14. Kopelov, Connie. "Pay Equity Information." Pay Equity Information. August 1999. Accessed October 05, 2018. https://pay-equity.org/info-history.html.
  15. Moran, Mickey. "1930s, America - Feminist Void?" 1930s, America - Feminist Void? 1988. Accessed October 05, 2018. http://people.loyno.edu/~history/journal/1988-9/moran.htm
  16. Ibid
  17. Ibid
  18. Pidgeon, Mary Elizabeth. Women In the Economy of United States of America. Report no. 155. United States Department of Labor. Women's Bureau. Washington, D.C.: United States Government Priting Office, 1937. 56.
  19. Ibid
  20. Woodhouse, Chase Going, Ruth Francis Yeomans Schiffman, International association of Altrusa clubs, and Association of American women dentists. Dentistry, its Professional Opportunities 1934.
  21. Burke, Angela. 1947. "Careers for Women." The Globe and Mail (1936-Current), Jul 05, 1947. http://libproxy.lib.unc.edu/login?url=https://search.proquest.com/docview/1325920883?accountid=14244.
  22. Woodhouse, Chase Going, Ruth Francis Yeomans Schiffman, International association of Altrusa clubs, and Association of American women dentists. Dentistry, its Professional Opportunities 1934.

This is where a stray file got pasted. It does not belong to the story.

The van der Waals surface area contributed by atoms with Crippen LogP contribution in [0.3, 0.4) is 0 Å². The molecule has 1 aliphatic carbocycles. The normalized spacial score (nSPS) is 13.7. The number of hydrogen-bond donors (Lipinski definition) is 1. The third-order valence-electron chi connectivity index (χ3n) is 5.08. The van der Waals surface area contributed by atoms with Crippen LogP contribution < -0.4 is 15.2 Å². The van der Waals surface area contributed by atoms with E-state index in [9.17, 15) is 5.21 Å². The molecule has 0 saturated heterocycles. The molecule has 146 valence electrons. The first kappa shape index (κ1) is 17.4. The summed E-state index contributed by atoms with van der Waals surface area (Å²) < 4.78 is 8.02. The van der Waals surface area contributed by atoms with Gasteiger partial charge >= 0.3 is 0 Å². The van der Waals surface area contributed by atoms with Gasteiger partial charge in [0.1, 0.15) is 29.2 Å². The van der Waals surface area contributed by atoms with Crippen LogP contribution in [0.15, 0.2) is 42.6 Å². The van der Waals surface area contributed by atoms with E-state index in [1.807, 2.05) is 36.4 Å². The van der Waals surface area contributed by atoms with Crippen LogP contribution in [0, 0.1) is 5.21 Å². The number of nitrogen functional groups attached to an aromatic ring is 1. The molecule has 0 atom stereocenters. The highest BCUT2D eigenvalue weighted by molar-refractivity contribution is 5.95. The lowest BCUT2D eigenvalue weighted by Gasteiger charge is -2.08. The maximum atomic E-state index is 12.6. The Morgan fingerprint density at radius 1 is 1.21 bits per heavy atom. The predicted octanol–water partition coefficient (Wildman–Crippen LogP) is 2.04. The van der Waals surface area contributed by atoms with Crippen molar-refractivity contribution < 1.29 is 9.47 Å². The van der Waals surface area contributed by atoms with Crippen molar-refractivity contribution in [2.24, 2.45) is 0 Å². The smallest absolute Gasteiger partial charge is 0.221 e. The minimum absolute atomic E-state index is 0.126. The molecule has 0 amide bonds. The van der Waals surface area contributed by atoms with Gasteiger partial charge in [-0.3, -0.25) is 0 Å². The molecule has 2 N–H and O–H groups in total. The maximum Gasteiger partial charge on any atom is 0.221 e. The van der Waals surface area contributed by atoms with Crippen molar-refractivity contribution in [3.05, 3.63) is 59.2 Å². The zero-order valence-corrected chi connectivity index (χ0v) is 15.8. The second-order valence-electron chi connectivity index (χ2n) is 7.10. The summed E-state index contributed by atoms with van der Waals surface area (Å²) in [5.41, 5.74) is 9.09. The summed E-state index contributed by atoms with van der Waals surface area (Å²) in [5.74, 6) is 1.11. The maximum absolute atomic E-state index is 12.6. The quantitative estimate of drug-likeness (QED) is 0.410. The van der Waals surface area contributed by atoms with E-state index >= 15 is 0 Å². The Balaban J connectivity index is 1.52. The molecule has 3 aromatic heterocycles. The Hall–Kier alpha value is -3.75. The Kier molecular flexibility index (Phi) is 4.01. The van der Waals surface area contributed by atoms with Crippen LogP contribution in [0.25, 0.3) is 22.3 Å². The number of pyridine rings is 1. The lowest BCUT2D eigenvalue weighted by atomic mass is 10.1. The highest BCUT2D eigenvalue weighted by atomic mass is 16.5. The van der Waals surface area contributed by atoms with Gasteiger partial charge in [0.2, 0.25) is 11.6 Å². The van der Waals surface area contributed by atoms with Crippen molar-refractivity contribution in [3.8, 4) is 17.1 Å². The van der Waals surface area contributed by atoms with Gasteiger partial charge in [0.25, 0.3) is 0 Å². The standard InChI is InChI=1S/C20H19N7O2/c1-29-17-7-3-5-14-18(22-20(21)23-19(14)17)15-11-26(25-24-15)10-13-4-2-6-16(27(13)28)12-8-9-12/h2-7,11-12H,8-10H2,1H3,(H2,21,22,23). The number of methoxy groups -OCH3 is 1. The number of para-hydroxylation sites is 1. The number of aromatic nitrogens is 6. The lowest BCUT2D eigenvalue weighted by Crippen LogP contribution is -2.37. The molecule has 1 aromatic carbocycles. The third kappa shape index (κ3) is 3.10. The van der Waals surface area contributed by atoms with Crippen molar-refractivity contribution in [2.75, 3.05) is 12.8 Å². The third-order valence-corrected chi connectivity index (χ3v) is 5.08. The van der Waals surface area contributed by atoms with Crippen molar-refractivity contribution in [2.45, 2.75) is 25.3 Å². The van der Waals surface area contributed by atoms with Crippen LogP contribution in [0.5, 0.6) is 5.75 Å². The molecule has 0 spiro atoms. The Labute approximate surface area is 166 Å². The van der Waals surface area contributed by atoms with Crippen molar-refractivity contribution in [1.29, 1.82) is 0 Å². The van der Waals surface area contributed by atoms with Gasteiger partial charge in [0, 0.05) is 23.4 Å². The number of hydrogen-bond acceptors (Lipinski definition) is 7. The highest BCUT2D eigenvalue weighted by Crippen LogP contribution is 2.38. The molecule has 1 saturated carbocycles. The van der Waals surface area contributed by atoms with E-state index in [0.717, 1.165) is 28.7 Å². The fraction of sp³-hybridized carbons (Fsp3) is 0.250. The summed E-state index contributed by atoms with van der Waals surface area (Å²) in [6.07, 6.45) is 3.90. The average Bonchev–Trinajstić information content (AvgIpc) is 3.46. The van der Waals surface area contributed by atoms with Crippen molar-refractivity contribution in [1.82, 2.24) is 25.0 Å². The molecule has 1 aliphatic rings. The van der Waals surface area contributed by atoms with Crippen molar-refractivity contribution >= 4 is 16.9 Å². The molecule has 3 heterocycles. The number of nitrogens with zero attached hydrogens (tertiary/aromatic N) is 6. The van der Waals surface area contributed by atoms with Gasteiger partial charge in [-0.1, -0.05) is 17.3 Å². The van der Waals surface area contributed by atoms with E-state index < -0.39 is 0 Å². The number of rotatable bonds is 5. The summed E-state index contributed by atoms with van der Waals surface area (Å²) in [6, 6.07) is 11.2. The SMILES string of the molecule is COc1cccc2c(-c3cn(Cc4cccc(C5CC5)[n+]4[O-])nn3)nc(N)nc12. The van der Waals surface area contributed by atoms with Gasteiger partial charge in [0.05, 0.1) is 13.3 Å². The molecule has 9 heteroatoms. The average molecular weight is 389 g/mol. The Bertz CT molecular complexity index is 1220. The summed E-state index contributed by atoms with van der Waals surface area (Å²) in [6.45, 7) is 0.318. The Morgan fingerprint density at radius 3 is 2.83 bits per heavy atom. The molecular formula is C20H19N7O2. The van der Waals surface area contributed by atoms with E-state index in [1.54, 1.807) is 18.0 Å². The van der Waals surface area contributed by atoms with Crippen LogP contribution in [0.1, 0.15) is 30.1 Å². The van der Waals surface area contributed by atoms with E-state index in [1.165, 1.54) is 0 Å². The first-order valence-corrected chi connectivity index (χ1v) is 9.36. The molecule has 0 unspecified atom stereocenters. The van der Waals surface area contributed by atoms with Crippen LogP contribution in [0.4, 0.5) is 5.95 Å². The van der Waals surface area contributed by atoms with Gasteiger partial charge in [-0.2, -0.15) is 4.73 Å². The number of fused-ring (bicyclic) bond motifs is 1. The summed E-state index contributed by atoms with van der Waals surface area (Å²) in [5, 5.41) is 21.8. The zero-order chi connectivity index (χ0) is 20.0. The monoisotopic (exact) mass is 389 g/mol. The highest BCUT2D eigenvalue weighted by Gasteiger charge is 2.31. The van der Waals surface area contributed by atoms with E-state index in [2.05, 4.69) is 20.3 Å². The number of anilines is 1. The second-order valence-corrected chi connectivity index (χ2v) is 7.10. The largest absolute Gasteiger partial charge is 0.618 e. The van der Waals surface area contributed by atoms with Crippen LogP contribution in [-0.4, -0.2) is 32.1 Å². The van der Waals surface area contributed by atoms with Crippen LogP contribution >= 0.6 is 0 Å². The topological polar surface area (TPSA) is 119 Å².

23. Woodhouse, Chase Going, Ruth Francis Yeomans Schiffman, International association of Altrusa clubs, and Association of American women dentists. Dentistry, its Professional Opportunities 1934.
  24. Institute of Medicine (US) Committee on the Future of Dental Education. Dental Education at the Crossroads: Challenges and Change. Edited by MJ Field. Washington, D.C.: National Academies Press, 1995. 1995. Accessed October 6, 2018. https://www.ncbi.nlm.nih.gov/books/NBK232261/.
  25. Gutmann, James L., DDS. "The Evolution of America’s Scientific Advancements in Dentistry in the past 150 Years." In JADA, 2. Vol. 140. Washington, D.C.: American Dental Association, 2009. First published in The Evolution of America’s Scientific Advancements in Dentistry in the past 150 Years 140 (September 2009): 2.
  26. Woodhouse, Chase Going, Ruth Francis Yeomans Schiffman, International association of Altrusa clubs, and Association of American women dentists. Dentistry, its Professional Opportunities 1934.